But then again, what is normal anymore? We aren’t living in the dynasty years of the Yankees under Torre with the Core Four or the Golden Age with the M&M boys or the Classic Era with Murders’ Row. But then, that wasn’t exactly “normal”. So is this normal?

Here’s the reality, though: people aren’t going to be okay with that. When you have a storied history like the Yankees, packed to the gills with wins and titles and legends and hall-of-fame careers, “normal” isn’t expected; they want exceptional. Perhaps if the Yankees were still newer to the scene or perhaps one of the less-glorified clubs or perhaps didn’t have so many retired numbers in Monument Park, maybe then normal would be an option worthy of the fans and players alike, a goal worth setting, a season worth playing.

But just maybe “normal” is subjective. Maybe “normal” for the Yankees is the exceptional. Normal on the Yankees is seen as a hard work ethic (those who are seen as not making enough of an effort get condemned until they are seen hustling consistently), normal is the clean-cut look (new players always have to shave and keep their hair neatly trimmed and professional, no Duck Dynasty in that clubhouse), normal is high standards of teamwork (divas don’t last long in the clubhouse). Normal is extraordinary for the Yankees.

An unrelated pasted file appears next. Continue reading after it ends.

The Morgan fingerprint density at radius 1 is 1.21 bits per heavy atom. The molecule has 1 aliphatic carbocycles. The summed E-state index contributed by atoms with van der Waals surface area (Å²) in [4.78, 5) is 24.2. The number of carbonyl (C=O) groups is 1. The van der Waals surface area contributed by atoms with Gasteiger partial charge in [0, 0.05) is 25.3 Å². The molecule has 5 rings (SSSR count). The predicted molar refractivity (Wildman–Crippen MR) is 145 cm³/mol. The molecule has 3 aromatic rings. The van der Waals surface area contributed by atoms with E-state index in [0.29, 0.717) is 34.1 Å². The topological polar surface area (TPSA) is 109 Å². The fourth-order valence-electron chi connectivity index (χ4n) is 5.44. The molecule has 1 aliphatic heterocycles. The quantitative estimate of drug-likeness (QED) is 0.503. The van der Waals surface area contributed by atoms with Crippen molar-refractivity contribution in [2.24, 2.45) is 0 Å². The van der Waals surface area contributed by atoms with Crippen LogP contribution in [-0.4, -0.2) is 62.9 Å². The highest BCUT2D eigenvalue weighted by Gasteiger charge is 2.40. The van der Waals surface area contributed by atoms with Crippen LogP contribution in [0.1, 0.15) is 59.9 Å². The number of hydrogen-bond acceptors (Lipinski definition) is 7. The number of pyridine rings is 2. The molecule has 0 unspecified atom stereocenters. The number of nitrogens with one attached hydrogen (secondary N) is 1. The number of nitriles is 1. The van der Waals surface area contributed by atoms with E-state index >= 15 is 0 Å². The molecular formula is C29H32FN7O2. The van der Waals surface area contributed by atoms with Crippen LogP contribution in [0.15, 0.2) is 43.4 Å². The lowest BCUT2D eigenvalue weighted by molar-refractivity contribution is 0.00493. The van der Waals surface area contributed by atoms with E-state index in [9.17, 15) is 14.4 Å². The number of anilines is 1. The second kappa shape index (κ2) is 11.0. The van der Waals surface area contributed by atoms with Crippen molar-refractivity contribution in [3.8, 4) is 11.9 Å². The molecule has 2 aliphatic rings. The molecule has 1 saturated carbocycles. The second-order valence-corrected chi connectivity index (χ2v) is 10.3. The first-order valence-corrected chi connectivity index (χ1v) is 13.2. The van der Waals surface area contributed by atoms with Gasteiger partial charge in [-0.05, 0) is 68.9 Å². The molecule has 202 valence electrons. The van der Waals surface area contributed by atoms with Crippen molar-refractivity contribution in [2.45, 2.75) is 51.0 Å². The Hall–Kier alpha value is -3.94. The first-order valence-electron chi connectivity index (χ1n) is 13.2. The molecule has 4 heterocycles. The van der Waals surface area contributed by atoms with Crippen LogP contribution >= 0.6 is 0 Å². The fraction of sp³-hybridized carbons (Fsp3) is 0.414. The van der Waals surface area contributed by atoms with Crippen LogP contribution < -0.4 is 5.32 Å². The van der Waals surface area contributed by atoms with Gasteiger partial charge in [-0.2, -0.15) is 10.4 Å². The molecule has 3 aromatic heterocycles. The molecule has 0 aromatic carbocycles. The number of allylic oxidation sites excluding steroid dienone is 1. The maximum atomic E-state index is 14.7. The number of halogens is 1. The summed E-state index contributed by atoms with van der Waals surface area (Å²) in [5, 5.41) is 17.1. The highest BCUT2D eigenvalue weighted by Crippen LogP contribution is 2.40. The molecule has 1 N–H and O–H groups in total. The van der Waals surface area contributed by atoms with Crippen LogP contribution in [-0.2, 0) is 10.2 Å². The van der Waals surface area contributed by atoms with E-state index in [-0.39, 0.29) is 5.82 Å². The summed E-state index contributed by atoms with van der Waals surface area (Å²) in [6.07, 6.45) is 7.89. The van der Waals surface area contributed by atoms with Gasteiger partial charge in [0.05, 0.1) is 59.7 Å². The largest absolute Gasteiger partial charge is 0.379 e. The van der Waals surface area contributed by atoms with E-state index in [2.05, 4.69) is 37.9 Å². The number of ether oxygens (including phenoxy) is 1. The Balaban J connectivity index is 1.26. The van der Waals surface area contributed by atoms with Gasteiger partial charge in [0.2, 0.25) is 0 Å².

What isn’t normal (for the Yankees, at least) is having no October baseball, weaknesses in every area on the roster, and continued struggles with players on the DL. 2013 was anything but normal for the Yankees. That means there’s a lot of ground for the front office to cover to get the team from whatever 2013 was back to “Yankee Normal”.

I should clarify, “Yankee Normal” also means “World Series Champion”. If 2014 is normal, we’ll be celebrating #28 this time next year. Oh, please, let 2014 be normal.

Also, Gold Gloves were announced today: catchers Salvador Perez (KC) and Yadier Molina (STL); 1st basemen Eric Hosmer (KC) and Paul Goldschmidt (ARI); 2nd basemen Dustin Pedroia (BOS) and Brandon Phillips (CIN); shortstops JJ Hardy (BAL) and Andrelton Simmons (ATL); 3rd basemen Manny Machado (BAL) and Nolan Arenado (COL); outfielders Alex Gordon (KC), Carlos Gonzalez (COL), Adam Jones (BAL), Carlos Gomez (MIL), Shane Victorino (BOS), and Gerardo Parra (ARI); and pitchers R.A. Dickey (TOR) and Adam Wainwright (STL). No Yankee winners (only Cano was nominated), and surprisingly very little representation from much of my own choices for each position. Honestly, about half of these were complete and total surprises, but if you have to start a hardware collection for some of these guys. A Gold Glove is the way to do it.

Anyway, like I said, 2013 wasn’t normal. Here’s to 2014 and the possibility of our normal rediscovered…

Go Yankees!